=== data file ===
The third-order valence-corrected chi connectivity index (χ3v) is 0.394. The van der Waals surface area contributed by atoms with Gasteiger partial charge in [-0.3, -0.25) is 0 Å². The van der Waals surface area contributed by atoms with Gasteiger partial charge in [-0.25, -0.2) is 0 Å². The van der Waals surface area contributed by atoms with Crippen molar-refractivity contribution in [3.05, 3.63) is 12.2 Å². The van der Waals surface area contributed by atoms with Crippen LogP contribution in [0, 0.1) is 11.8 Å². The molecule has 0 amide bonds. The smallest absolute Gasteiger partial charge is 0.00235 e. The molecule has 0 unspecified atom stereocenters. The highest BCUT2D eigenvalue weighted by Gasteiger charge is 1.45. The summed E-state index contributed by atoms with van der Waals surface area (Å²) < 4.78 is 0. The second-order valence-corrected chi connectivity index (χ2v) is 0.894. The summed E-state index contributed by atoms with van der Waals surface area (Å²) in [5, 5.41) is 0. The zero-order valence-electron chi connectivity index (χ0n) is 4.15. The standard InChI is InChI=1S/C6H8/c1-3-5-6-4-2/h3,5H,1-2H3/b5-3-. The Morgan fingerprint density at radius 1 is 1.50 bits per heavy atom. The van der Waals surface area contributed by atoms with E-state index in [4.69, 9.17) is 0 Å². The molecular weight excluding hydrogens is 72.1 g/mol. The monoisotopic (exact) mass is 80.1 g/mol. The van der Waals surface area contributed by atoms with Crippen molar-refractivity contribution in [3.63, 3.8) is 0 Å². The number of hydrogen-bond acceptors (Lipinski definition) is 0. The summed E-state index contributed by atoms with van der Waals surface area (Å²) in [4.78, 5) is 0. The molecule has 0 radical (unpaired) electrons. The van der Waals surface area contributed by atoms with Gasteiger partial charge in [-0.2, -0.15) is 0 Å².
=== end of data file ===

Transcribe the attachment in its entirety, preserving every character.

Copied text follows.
The third-order valence-corrected chi connectivity index (χ3v) is 0.394. The van der Waals surface area contributed by atoms with Gasteiger partial charge in [-0.3, -0.25) is 0 Å². The van der Waals surface area contributed by atoms with Gasteiger partial charge in [-0.25, -0.2) is 0 Å². The van der Waals surface area contributed by atoms with Crippen molar-refractivity contribution in [3.05, 3.63) is 12.2 Å². The van der Waals surface area contributed by atoms with Crippen LogP contribution in [0, 0.1) is 11.8 Å². The molecule has 0 amide bonds. The smallest absolute Gasteiger partial charge is 0.00235 e. The molecule has 0 unspecified atom stereocenters. The highest BCUT2D eigenvalue weighted by Gasteiger charge is 1.45. The summed E-state index contributed by atoms with van der Waals surface area (Å²) < 4.78 is 0. The second-order valence-corrected chi connectivity index (χ2v) is 0.894. The summed E-state index contributed by atoms with van der Waals surface area (Å²) in [5, 5.41) is 0. The zero-order valence-electron chi connectivity index (χ0n) is 4.15. The standard InChI is InChI=1S/C6H8/c1-3-5-6-4-2/h3,5H,1-2H3/b5-3-. The Morgan fingerprint density at radius 1 is 1.50 bits per heavy atom. The van der Waals surface area contributed by atoms with E-state index in [4.69, 9.17) is 0 Å². The molecular weight excluding hydrogens is 72.1 g/mol. The monoisotopic (exact) mass is 80.1 g/mol. The van der Waals surface area contributed by atoms with Crippen molar-refractivity contribution in [3.63, 3.8) is 0 Å². The number of hydrogen-bond acceptors (Lipinski definition) is 0. The summed E-state index contributed by atoms with van der Waals surface area (Å²) in [4.78, 5) is 0. The molecule has 0 radical (unpaired) electrons. The van der Waals surface area contributed by atoms with Gasteiger partial charge in [-0.2, -0.15) is 0 Å².